(CBS) MuchΒ consternation has been shared over the Cubs’ struggles to hit with runners in scoring position this season, a trend that has sometimes featured aggressive approaches — or over-aggressive, some would say — by hitters.

Entering play Thursday, the Cubs were hitting .247 with runners in scoring position, a mark that ranked 24th of the 30 MLB teams. One theory of thought is that the Cubs may be too focused on the power aspect and too reliant on homers, but president of baseball operations Theo Epstein downplayed that idea in an interview with Brian Hanley and Joe Ostrowski on 670 The Score on Thursday morning.

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“I guess you technically could be, theoretically you could be,” Epstein said. “But it’s usually just a narrative. When you watch a whole baseball season, you always notice when a team doesn’t produce base hits with runners in scoring position. It’s one of the most frustrating things as a fan, and it leaves like a little scar, a little notch on the belt of your psyche. You don’t forget those things, and when you have too many of those little emotional nicks over the course of a couple weeks or a couple months, you really notice it and you start to get down on your team and you feel like it’s something wrong with our DNA, that we’re just not the type of team that can hit with runners in scoring position. When you are hitting with runners in scoring position, you tend not to notice it as much. You just think your guys are playing great and you’re high-fiving and you look at the team through the lens where everyone’s playing really well.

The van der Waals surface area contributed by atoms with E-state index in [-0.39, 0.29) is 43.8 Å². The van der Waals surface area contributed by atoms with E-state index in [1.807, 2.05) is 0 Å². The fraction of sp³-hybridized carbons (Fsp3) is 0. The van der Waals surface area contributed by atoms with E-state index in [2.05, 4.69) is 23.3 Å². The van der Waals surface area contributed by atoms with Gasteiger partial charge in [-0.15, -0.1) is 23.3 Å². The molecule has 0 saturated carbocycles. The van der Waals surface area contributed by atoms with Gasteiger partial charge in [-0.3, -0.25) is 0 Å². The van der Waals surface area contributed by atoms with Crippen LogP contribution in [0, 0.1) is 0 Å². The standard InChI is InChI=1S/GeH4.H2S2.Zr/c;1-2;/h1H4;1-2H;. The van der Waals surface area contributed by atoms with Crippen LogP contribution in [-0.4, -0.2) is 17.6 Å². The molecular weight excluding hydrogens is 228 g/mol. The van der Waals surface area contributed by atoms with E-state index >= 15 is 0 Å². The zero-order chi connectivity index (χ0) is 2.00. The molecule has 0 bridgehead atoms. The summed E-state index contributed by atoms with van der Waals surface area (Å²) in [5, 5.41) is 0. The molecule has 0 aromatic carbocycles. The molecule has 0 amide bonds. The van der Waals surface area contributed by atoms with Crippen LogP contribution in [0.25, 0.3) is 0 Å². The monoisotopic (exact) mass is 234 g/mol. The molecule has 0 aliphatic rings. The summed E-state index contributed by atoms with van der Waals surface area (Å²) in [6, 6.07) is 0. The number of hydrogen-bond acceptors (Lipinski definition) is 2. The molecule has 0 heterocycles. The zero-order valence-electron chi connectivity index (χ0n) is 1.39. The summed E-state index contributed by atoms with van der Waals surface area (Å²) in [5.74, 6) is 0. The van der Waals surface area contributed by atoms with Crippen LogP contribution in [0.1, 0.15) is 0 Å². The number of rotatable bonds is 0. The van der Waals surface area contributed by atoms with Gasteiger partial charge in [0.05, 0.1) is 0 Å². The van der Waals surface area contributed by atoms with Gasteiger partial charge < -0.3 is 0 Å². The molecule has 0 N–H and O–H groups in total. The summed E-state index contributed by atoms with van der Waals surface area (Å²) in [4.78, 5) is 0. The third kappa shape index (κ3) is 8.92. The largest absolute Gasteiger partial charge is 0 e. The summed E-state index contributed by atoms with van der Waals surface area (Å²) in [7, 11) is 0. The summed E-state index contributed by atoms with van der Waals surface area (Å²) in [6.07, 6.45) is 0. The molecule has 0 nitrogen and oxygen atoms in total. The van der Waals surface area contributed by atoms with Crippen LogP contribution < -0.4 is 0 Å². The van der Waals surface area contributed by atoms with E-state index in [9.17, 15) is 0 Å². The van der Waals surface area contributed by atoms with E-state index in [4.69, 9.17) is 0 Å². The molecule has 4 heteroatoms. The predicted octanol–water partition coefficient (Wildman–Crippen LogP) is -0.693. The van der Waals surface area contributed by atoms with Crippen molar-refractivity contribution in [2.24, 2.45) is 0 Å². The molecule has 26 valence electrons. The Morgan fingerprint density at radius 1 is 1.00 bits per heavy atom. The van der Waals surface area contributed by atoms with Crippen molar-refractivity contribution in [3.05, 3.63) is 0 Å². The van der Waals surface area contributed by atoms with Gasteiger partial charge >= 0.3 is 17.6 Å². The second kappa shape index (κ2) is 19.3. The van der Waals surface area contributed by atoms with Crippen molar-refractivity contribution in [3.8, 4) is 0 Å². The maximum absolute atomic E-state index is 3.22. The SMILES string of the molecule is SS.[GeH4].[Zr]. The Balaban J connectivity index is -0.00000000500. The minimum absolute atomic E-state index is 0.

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“For the most part, if you’re not hitting with runners in scoring position, a common refrain is you’re too reliant on the long ball. I want us to be as long ball-ish as we can be. I think the more home runs you hit, the better. Even in October, if you look at it, the conventional wisdom is you become more reliant on small ball and execution and you have to, because when you don’t, those things can cost you games. And that’s unacceptable. But the percentage of home runs that are hit and the percentage of home runs that determine games is just as significant if not more so in October.

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“We need to do better executing with runners on third base and less than two outs. We need to do everything we can to lock in a consistent approach with runners in scoring position and use that whole field, but by and large, those things even out. Especially the runners in scoring position tends to even out over the course of a season. You just don’t notice it as much when it’s going your way.”